Did you know at one point Pokemon Red and Green were only going to include 30 different Pokemon? Or that one of the designers of Pikachu liked him so much that he intentionally made him hard to find, because he didn’t want anybody else to catch one? Or that in the middle of development all of the programmers quit at the same time, and all of the data was almost lost because nobody else in the company knew how to work with their code?

Today, Pokemon is the biggest media franchise in the world, and has taken over the worlds of Video Games, Anime, Trading Card games, and so much more. The thing is, Pokemon as we know it today almost never existed. The six year development process of Pokemon Red and Green was full of financial difficulties, bad programming, and baffling game design decisions, and if it wasn’t for a crazy series of coincidences, insane luck, and a few strokes of pure genius, well…we wouldn’t be talking about it today. In this video, I want to tell the story of Pokemon Red and Green – how they defied the odds, narrowly avoided disaster time and time again, and became the foundation for the worldwide sensation we call Pokemon. 

It may be hard to imagine, but this multimedia juggernaut began as the passion project of one man. In order to truly understand Pokemon, you need to understand it’s creator, Satoshi Tajiri. However, I know this isn’t what you clicked on the video for, so I’ll try and speed-run it (which shouldn’t be hard, since these games are so full of bugs). 

Satoshi grew up in a rural area near the edge of Tokyo in the late 60’s and 70’s. As a kid, Satoshi and his friends would run around collecting small critters – bugs, tadpoles, and crayfish. Although all the kids collected bugs, Tajiri was the best at it, which helped earn him the nickname “Dr Bug”. 

As Tajiri got older, the area where he grew up became more developed. Trees, grass and rivers were replaced with shops and roads, and there were fewer creatures to catch. When Satoshi was in Junior high the fishing pond near his home got turned into an arcade. Proving that he was truly decades ahead of his time, Tajiri stopped running around outside and started spending his time playing video games instead. He was especially interested in Shooter games like Missile Command and Space Invaders, and anytime he had a break in school he would quickly run over to the arcade to play before hurrying back – which probably explains why he only got into a 2 year technical college. It was this passion for gaming that caused Dr. Bug to earn a new nickname – the Game Freak.

Naturally, as a fan of games Tajiri would seek out a source of high-quality gaming journalism. Unfortunately, this was the early 1980’s, and WatchMojo wouldn’t even be founded for another few decades, so Tajiri decided to do it himself. He began putting together Game Freak magazine, named after himself, and filled it with tips and tricks on how to beat video games. At first he wrote the magazine by hand, copied the pages on a photocopier, and stapled the pages together. However, the magazine didn’t really take off until 1983, when Tajiri put out an issue about the Space Shooter Xevious titled “How to Earn 10,000,000” (Ten Million) Points. This issue ended up becoming incredibly popular, selling over 10,000 copies – which may not sound like THAT much, until you realize that he’s still printing all of these copies himself. The demand was far more than Tajiri could handle on his own, so he ended up taking his magazine to a professional printer to make more copies.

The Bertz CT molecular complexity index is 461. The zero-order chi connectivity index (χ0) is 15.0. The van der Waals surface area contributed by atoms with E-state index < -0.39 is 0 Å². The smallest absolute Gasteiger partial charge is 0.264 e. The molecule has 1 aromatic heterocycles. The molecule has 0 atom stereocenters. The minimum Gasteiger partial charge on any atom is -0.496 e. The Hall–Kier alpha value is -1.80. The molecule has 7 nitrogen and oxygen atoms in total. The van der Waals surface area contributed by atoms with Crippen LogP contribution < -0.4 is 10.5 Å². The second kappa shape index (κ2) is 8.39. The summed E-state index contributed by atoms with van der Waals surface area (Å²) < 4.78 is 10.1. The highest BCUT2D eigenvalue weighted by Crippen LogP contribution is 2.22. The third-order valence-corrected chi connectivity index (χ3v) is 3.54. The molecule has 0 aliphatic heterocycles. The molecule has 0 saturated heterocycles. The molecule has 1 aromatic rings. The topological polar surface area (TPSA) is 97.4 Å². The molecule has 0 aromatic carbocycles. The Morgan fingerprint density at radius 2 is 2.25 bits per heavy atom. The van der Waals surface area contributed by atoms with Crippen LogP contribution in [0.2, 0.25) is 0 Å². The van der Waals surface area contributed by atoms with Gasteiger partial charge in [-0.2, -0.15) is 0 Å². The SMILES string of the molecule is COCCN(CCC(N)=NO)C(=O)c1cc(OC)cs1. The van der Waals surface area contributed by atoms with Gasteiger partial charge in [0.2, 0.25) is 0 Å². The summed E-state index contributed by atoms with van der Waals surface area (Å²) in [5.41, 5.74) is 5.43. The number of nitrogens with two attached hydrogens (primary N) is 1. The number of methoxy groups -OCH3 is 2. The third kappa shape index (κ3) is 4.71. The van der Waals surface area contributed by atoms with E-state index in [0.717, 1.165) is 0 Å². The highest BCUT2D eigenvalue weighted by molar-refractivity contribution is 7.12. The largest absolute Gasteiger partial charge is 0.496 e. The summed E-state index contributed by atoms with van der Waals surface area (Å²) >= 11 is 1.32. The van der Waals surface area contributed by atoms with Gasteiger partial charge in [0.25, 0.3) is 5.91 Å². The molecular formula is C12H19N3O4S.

Shortly after Game Freak magazine began to spread, our second major character enters the story – a young artist named Ken Sugimori. Sugimori saw the magazine in a local shop, and offered to join as the magazine’s illustrator. Tajiri agreed, and Sugimori served as the magazine’s illustrator for several years.. When Game Freak began to make games Sugimori made art for the games as well. He’s one of only 3 people who worked on Pokemon from the beginning, and his watercolor artwork is literally some of the most iconic video game artwork to ever be created, so I guess it’s a good thing he decided to cold-call some random magazine editor he didn’t know asking for a job.

Not long after this, Tajiri graduated from high school and began the Tokyo National College of Technology, where he majored in electronics and computer science. I wasn’t able to find any evidence that he applied to Full Sail and was rejected, so I’m forced to assume that he did. During this time he continued working on his magazine, but also began planning how to make the leap from writing about games to actually making them. He began by tearing apart his Famicom – (the Japanese version of the Nintendo Entertainment System), and studying the Famicom Basic programming language. It was during his time at technical school that he met the third person who worked on Pokemon from beginning to end – Junichi Masuda.

 After graduating Masuda got a job as a programmer, but soon heard that Tajiri was looking for somebody who could make music for video games. Intrigued, he gathered all of the original music he had made at that point and went to see Tajiri. At this point Satoshi Tajri had gotten a job as a writer, but was still self-publishing Game Freak magazine out of an apartment. Although Masuda already had a full time job, he began working in the Game Freak apartment on weekends producing original music.

    In the same way Ken Sugimori IS Pokemon’s art style, Junichi Masuda is the man behind Pokemon’s music. The soundtrack for Pokemon Red and Green contains some of the most recognizable pieces of video game music ever written.

    But Masuda is more than just a composer – he also worked on generation 1 as a programmer, and throughout the series has served as a designer, director, writer, producer, and executive saying-stupid-stuff-in-interviews-to-piss-off-fans-er.